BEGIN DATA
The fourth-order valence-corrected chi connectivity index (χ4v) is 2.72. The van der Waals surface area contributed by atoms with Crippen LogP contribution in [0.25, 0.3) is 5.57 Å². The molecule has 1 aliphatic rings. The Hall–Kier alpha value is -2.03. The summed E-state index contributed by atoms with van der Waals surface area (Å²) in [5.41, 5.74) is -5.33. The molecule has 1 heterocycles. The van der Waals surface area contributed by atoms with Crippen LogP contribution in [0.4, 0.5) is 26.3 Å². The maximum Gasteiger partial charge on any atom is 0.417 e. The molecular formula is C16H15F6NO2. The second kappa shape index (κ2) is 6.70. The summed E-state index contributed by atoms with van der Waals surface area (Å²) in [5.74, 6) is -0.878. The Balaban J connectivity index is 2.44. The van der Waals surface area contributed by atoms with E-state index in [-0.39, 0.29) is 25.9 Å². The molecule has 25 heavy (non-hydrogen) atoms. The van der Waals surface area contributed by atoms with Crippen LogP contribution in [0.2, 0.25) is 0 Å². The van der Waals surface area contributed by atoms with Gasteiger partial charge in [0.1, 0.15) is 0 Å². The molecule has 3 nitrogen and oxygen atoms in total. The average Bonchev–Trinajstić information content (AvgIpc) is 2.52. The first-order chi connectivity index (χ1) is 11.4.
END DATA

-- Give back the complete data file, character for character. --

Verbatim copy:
The fourth-order valence-corrected chi connectivity index (χ4v) is 2.72. The van der Waals surface area contributed by atoms with Crippen LogP contribution in [0.25, 0.3) is 5.57 Å². The molecule has 1 aliphatic rings. The Hall–Kier alpha value is -2.03. The summed E-state index contributed by atoms with van der Waals surface area (Å²) in [5.41, 5.74) is -5.33. The molecule has 1 heterocycles. The van der Waals surface area contributed by atoms with Crippen LogP contribution in [0.4, 0.5) is 26.3 Å². The maximum Gasteiger partial charge on any atom is 0.417 e. The molecular formula is C16H15F6NO2. The second kappa shape index (κ2) is 6.70. The summed E-state index contributed by atoms with van der Waals surface area (Å²) in [5.74, 6) is -0.878. The Balaban J connectivity index is 2.44. The van der Waals surface area contributed by atoms with E-state index in [-0.39, 0.29) is 25.9 Å². The molecule has 25 heavy (non-hydrogen) atoms. The van der Waals surface area contributed by atoms with Crippen LogP contribution in [0.2, 0.25) is 0 Å². The van der Waals surface area contributed by atoms with Gasteiger partial charge in [0.1, 0.15) is 0 Å². The molecule has 3 nitrogen and oxygen atoms in total. The average Bonchev–Trinajstić information content (AvgIpc) is 2.52. The first-order chi connectivity index (χ1) is 11.4.